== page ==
The Heroism and Anti-Heroism of the Mask

Masks have had cultural resonance for decades. For centuries. For millennia. Forever? Probably.

The oldest known mask is a 9000-year-old stone affair, housed in a museum in Paris. It bears an uncanny resemblance to a smiley face and seems pretty harmless, happy even. Masks have been used by ancient cultures on every continent to express emotion, to use in ceremonies, to ornament, to hide one’s identity or assume another, and to intimidate enemies and protect one’s face in battle. We wear them to celebrate holidays like Purim and Halloween. We wear them to protect us from smog, to give us oxygen, to allow us to see underwater.

If masks are so ubiquitous, why are they now so controversial? What explains the recent resistance to wearing a mask in the name of public health?

The obvious answer is as clear as the mask on my face: masks are uncomfortable. We don’t like things on our faces. Some masks make it harder to breathe. The straps are annoying. They are inconvenient and easy to lose. Let’s face it, nobody likes to wear a face mask.

Of course, there is a less obvious answer, and it has to do with the multiple meanings of masks in contemporary American culture.

Personally, I associate with heroes. If I ask you “Who was that masked man?” you will immediately picture the Lone Ranger. Men (almost always men) in masks are heroes: Zorro. Batman. Batgirl. The Dread Pirate Roberts (really Westley). The Masked Singer. (That may be a mask too far.) These men in masks (why almost always men?) rely on disguises to shield their identities, of course. Online fora will tell you that this protects the heroes’ families and loved ones from retribution.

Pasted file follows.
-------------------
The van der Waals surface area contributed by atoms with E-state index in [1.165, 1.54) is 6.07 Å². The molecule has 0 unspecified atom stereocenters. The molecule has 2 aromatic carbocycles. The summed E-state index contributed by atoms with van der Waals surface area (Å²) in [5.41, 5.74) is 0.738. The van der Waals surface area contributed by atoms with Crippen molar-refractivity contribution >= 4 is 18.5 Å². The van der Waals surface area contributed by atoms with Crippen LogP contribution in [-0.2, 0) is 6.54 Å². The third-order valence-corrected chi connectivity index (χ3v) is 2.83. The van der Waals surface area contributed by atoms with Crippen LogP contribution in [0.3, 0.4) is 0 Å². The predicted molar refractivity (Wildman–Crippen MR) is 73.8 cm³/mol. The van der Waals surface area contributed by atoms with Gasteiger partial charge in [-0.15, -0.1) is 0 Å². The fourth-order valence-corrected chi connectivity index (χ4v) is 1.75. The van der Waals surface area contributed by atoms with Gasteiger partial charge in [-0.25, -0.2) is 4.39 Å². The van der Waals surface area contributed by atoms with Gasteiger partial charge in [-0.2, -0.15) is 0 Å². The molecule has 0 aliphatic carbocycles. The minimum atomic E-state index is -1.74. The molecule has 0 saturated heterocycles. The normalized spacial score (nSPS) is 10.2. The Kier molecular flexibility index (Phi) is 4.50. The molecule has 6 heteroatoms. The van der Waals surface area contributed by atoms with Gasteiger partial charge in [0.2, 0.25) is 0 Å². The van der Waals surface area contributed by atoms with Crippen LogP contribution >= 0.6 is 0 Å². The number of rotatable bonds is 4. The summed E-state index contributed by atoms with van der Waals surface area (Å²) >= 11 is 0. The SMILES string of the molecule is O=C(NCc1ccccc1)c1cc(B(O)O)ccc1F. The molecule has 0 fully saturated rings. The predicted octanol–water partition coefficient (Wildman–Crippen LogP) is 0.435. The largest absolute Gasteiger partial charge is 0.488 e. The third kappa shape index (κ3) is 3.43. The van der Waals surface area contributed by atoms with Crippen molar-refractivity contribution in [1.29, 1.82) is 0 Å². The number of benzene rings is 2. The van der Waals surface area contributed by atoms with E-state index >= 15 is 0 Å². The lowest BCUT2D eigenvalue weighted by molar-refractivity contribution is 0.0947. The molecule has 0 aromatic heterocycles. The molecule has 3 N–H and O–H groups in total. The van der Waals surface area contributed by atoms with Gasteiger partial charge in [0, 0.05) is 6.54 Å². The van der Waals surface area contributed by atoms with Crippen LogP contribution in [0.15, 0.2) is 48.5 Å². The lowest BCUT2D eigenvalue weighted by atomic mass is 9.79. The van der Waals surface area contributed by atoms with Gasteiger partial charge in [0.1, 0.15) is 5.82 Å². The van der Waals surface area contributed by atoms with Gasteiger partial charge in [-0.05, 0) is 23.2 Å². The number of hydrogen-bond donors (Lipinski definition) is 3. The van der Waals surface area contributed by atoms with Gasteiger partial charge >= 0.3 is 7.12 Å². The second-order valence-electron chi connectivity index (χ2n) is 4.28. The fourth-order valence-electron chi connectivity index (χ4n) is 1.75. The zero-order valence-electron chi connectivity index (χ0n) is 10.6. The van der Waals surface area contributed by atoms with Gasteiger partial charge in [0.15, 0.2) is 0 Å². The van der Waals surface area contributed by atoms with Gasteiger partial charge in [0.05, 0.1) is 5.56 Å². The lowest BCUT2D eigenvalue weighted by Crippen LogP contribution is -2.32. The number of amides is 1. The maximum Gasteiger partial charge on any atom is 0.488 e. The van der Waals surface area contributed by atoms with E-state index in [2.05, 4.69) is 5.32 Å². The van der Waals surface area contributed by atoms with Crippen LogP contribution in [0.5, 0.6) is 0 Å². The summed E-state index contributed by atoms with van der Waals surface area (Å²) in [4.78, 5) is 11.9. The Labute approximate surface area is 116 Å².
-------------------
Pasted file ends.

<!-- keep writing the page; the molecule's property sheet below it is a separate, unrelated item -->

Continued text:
That’s reasonable, but I think it is more notable that masks allow these characters to escape the constraints of societal norms. Because nobody knows who they are, they can act with impunity. They do not need to follow the rules because no repercussions can accrue to an unknown hero. And since they are acting in the public interest — saving maidens and children and putting bad guys in their place — we are willing to live with their flouting of the rules, living on the margins of polite society. We might do the same were we protected from consequence — if only we had a mask! Masks thus protect and empower our heroes.

Another class of mask-wearers is much less upstanding and borders on the nefarious. Think of the masked anti-heroes in our cannon: The Man in the Iron Mask. The Phantom of the Opera. V (as in “for Vendetta”). Rorschach. Catwoman. Darth Vader. These folks (again, mostly men) are far more ambiguous, harder to parse. V is Evey’s torturer and her savior. The Phantom of the Opera is manipulative but really just wants to be loved. Even Darth Vader, who is evil incarnate when we are introduced to him, has a backstory that gives him nuance, and his children are incontrovertibly good.

The uncertainty surrounding who these characters are, their essential natures, unsettles us. Their masks obscure their motives, intentions, and emotions in a way that catches us off guard. Like our masked heroes, these anti-heroes are protected and empowered by their anonymity, but we do not admire them. Rather we are skeptical, stemming from our recognition that they are unreliable interaction partners. It is difficult to build trust with people we cannot see.